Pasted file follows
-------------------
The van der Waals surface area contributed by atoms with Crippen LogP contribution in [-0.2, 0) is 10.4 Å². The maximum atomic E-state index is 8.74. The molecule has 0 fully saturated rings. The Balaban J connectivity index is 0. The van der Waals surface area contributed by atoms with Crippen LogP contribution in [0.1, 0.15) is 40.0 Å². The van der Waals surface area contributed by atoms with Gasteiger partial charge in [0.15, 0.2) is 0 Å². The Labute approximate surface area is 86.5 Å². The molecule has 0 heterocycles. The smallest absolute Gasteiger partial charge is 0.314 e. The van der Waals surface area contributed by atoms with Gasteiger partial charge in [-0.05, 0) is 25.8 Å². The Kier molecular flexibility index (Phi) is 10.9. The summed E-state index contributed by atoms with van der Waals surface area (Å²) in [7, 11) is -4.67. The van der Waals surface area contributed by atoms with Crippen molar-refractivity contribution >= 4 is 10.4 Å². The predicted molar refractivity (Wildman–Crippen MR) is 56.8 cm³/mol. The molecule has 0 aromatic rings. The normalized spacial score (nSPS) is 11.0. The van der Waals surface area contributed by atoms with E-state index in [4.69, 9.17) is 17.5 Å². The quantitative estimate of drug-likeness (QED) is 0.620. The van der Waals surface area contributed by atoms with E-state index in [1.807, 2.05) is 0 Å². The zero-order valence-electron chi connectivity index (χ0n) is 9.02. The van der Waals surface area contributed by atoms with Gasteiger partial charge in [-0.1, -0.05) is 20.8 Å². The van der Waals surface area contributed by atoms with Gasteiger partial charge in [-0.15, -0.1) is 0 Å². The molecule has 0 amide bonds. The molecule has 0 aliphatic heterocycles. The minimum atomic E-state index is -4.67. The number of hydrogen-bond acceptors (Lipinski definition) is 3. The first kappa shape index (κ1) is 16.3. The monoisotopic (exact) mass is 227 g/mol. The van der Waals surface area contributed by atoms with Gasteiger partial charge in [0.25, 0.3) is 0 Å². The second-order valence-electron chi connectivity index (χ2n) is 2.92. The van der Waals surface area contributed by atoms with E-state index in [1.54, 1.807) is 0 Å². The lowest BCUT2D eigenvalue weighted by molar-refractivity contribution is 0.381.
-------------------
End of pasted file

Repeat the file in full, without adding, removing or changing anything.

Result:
The van der Waals surface area contributed by atoms with Crippen LogP contribution in [-0.2, 0) is 10.4 Å². The maximum atomic E-state index is 8.74. The molecule has 0 fully saturated rings. The Balaban J connectivity index is 0. The van der Waals surface area contributed by atoms with Crippen LogP contribution in [0.1, 0.15) is 40.0 Å². The van der Waals surface area contributed by atoms with Gasteiger partial charge in [0.15, 0.2) is 0 Å². The Labute approximate surface area is 86.5 Å². The molecule has 0 heterocycles. The smallest absolute Gasteiger partial charge is 0.314 e. The van der Waals surface area contributed by atoms with Gasteiger partial charge in [-0.05, 0) is 25.8 Å². The Kier molecular flexibility index (Phi) is 10.9. The summed E-state index contributed by atoms with van der Waals surface area (Å²) in [7, 11) is -4.67. The van der Waals surface area contributed by atoms with Crippen molar-refractivity contribution >= 4 is 10.4 Å². The predicted molar refractivity (Wildman–Crippen MR) is 56.8 cm³/mol. The molecule has 0 aromatic rings. The normalized spacial score (nSPS) is 11.0. The van der Waals surface area contributed by atoms with E-state index in [4.69, 9.17) is 17.5 Å². The quantitative estimate of drug-likeness (QED) is 0.620. The van der Waals surface area contributed by atoms with E-state index in [1.807, 2.05) is 0 Å². The zero-order valence-electron chi connectivity index (χ0n) is 9.02. The van der Waals surface area contributed by atoms with Gasteiger partial charge in [-0.1, -0.05) is 20.8 Å². The van der Waals surface area contributed by atoms with Gasteiger partial charge in [-0.15, -0.1) is 0 Å². The molecule has 0 amide bonds. The molecule has 0 aliphatic heterocycles. The minimum atomic E-state index is -4.67. The number of hydrogen-bond acceptors (Lipinski definition) is 3. The first kappa shape index (κ1) is 16.3. The monoisotopic (exact) mass is 227 g/mol. The van der Waals surface area contributed by atoms with Gasteiger partial charge in [0.25, 0.3) is 0 Å². The second-order valence-electron chi connectivity index (χ2n) is 2.92. The van der Waals surface area contributed by atoms with E-state index in [1.54, 1.807) is 0 Å². The lowest BCUT2D eigenvalue weighted by molar-refractivity contribution is 0.381.